The Association for the Voice of Education in Quebec (AVEQ) is a provincial-level student association designed to represent Quebec university students. It serves as a way to increase bargaining power provincially and with universities. It has recently publicly released its 2016-2017 budget, projecting that the association will record a revenue of $228,690 and run a $73,597 deficit. Their cash holdings are estimated to fall 70 per cent this year. Currently, AVEQ’s largest expenses include staff and executive salaries–which run between $61,118 and $77,599–administrative costs, and their mobilization and associative development budget. Other large expenses include $10,000 to $12,000 in accounting and legal fees.
AVEQ is a provincial-level student association designed to represent Quebec university students. It was formed after the Fédération Étudiante Universitaire du Quebec (FÉUQ) fell apart in the spring of 2015. The Students’ Society of McGill University (SSMU) was one of the founding members of the FÉUQ in 1989, but affiliated and unaffiliated three times before permanently ending their membership in Fall 2006. As for the FÉUQ’s successor, SSMU has continued to consider affiliation with AVEQ since its creation in 2015.
Affiliation with AVEQ was put forward at the SSMU Winter 2016 referendum, which would have involved a non-opt-outable fee of $3.50 per semester. Though the referendum failed, SSMU remains an observer at AVEQ meetings. Ten to 11 other university associations are currently observing at the AVEQ meetings. In addition, Université du Quebec à Chicoutimi (UQAC) will propose a referendum to affiliate in Winter 2017 and the Université du Quebec à Trois-Rivieres (UQTR) will run one in Fall 2017.
AVEQ is financed by student fees, with its only sources of revenue currently being Concordia Student Union (CSU) and the Université du Québec à Rimouski’s student association (AGECAR) student fees. Given the nature of student fees, Stethem wrote that the organization’s projected deficit for next year was an overestimation.
“On the revenue side, the exact number of students who will be paying fees can be difficult to estimate, particularly in a first full year of operation,” Stetham wrote. “Notably, we did not have a clear picture of numbers and specifics for summer students, which is the main factor contributing to extra revenues in the order of $30,000-$40,000.”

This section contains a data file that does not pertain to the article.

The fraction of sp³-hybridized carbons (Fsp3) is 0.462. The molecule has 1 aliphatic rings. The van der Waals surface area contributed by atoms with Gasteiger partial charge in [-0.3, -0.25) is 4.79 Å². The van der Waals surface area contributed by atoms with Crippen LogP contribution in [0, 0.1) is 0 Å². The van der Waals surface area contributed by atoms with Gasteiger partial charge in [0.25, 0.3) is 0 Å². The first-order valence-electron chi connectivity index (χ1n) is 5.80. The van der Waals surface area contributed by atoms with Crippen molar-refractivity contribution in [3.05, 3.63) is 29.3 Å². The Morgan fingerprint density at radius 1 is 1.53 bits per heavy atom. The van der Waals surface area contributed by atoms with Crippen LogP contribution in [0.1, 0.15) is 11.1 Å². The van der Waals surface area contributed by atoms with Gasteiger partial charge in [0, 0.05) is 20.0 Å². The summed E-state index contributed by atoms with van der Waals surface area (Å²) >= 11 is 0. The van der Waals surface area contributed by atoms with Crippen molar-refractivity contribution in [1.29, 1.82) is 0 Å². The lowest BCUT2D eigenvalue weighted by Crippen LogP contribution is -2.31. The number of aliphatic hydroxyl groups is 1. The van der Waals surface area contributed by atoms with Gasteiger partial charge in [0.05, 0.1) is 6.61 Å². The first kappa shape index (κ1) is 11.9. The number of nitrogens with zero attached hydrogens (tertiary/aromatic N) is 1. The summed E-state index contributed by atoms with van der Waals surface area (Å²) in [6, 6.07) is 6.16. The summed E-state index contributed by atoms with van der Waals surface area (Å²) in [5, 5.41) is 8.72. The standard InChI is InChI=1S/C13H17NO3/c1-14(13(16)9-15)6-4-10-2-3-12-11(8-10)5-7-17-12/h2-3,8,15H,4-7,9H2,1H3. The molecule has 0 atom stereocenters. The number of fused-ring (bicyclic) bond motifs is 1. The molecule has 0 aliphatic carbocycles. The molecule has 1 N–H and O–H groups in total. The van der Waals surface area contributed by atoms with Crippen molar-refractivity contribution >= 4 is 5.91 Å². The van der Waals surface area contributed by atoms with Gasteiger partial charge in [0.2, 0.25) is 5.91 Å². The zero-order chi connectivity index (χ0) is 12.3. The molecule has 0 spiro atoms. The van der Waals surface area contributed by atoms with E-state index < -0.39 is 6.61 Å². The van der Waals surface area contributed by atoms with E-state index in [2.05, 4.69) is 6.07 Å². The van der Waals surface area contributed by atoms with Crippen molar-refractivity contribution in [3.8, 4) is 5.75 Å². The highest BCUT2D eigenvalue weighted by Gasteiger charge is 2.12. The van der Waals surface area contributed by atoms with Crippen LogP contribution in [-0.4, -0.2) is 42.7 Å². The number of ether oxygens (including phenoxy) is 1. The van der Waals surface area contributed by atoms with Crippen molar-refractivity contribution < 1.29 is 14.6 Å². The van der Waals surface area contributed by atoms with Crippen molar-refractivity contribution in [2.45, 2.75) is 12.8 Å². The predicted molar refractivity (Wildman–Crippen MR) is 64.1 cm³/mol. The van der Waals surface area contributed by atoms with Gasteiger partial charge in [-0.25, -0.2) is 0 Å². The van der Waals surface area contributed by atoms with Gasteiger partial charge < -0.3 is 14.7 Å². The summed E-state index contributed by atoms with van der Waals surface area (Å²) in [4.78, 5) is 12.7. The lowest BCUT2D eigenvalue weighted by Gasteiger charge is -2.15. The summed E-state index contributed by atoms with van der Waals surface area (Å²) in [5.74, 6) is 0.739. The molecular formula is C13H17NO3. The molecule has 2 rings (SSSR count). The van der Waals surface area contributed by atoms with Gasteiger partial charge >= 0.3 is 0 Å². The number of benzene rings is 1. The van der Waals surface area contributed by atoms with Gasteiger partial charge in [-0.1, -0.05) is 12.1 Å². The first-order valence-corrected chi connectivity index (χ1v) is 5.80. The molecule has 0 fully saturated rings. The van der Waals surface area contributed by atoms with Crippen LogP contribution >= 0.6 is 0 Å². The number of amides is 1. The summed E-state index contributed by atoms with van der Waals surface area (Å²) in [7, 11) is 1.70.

AVEQ Advisor to the Executive Isaac Stetham explained that the organization’s expenses have increased between 2015-2016 and 2016-2017 because AVEQ was not in operation until the final four months of the 2015-2016 fiscal year.
“The previous year, we had an interim team of five part-time staff working from the end of January,” Stetham wrote in an email to The McGill Tribune. “This year, we have three full-time executive positions filled, a full-time staff position, plus additional part-time staff [….] We now have a number of research projects, more travel for meetings and government representation, more material being produced, events organized, and so forth.”
The organization will reduce its expenditure if it runs into a deficit next year, but Stetham wrote that it is unlikely that it will have to do so.
“Depending on how things go over the next two and a half months, we should either significantly cut, or altogether eliminate the deficit that was projected in the budget,” Stetham wrote. “[…] Our hope is that a combination of more accurate budgeting of the [accounting and legal fees], and a potential increase in revenue from new member associations, will enable us to, at the very least, maintain our current level of operations while avoiding a deficit.”
SSMU Vice-President (VP) External Affairs David Aird maintained that AVEQ is financially stable.
“[AVEQ’s deficit] is not concerning because of the projected revenues in the future,” Aird said. “[….] The deficit will vanish if we [affiliate]. And even if McGill doesn’t join, AVEQ will be fine.”
CSU External Affairs and Mobilization Coordinator Aloyse Muller reports that Concordia’s affiliation with AVEQ has proven beneficial to the student body.
“We are very satisfied with how the culture of decision-making has proven very efficient and open and transparent,” Muller said. “At Concordia, we had to face a tuition hike on international students and so we fought [against] that with the help of AVEQ.”